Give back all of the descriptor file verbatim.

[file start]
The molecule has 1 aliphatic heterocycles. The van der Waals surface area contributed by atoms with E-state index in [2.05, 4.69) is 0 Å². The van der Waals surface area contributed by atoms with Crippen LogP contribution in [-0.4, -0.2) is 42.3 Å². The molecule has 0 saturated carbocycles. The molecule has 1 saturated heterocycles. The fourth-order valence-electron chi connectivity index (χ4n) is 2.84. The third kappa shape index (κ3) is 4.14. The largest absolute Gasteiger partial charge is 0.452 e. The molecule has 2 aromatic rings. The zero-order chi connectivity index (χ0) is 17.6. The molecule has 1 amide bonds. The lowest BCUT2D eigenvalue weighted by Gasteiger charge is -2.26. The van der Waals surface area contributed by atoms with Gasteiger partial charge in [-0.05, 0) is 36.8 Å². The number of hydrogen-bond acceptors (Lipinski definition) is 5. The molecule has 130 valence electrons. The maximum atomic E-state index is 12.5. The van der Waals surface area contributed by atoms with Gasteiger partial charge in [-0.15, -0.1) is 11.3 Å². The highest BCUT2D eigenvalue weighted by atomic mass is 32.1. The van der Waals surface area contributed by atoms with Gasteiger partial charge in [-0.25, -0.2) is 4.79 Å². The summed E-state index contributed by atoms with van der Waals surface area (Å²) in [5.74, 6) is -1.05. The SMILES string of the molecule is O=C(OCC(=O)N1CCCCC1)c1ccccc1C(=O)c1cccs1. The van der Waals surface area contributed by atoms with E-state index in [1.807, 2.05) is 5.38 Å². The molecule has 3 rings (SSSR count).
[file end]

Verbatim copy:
The molecule has 1 aliphatic heterocycles. The van der Waals surface area contributed by atoms with E-state index in [2.05, 4.69) is 0 Å². The van der Waals surface area contributed by atoms with Crippen LogP contribution in [-0.4, -0.2) is 42.3 Å². The molecule has 0 saturated carbocycles. The molecule has 1 saturated heterocycles. The fourth-order valence-electron chi connectivity index (χ4n) is 2.84. The third kappa shape index (κ3) is 4.14. The largest absolute Gasteiger partial charge is 0.452 e. The molecule has 2 aromatic rings. The zero-order chi connectivity index (χ0) is 17.6. The molecule has 1 amide bonds. The lowest BCUT2D eigenvalue weighted by Gasteiger charge is -2.26. The van der Waals surface area contributed by atoms with Gasteiger partial charge in [-0.05, 0) is 36.8 Å². The number of hydrogen-bond acceptors (Lipinski definition) is 5. The molecule has 130 valence electrons. The maximum atomic E-state index is 12.5. The van der Waals surface area contributed by atoms with Gasteiger partial charge in [-0.15, -0.1) is 11.3 Å². The highest BCUT2D eigenvalue weighted by atomic mass is 32.1. The van der Waals surface area contributed by atoms with Gasteiger partial charge in [-0.25, -0.2) is 4.79 Å². The summed E-state index contributed by atoms with van der Waals surface area (Å²) in [5.74, 6) is -1.05. The SMILES string of the molecule is O=C(OCC(=O)N1CCCCC1)c1ccccc1C(=O)c1cccs1. The van der Waals surface area contributed by atoms with E-state index in [1.807, 2.05) is 5.38 Å². The molecule has 3 rings (SSSR count).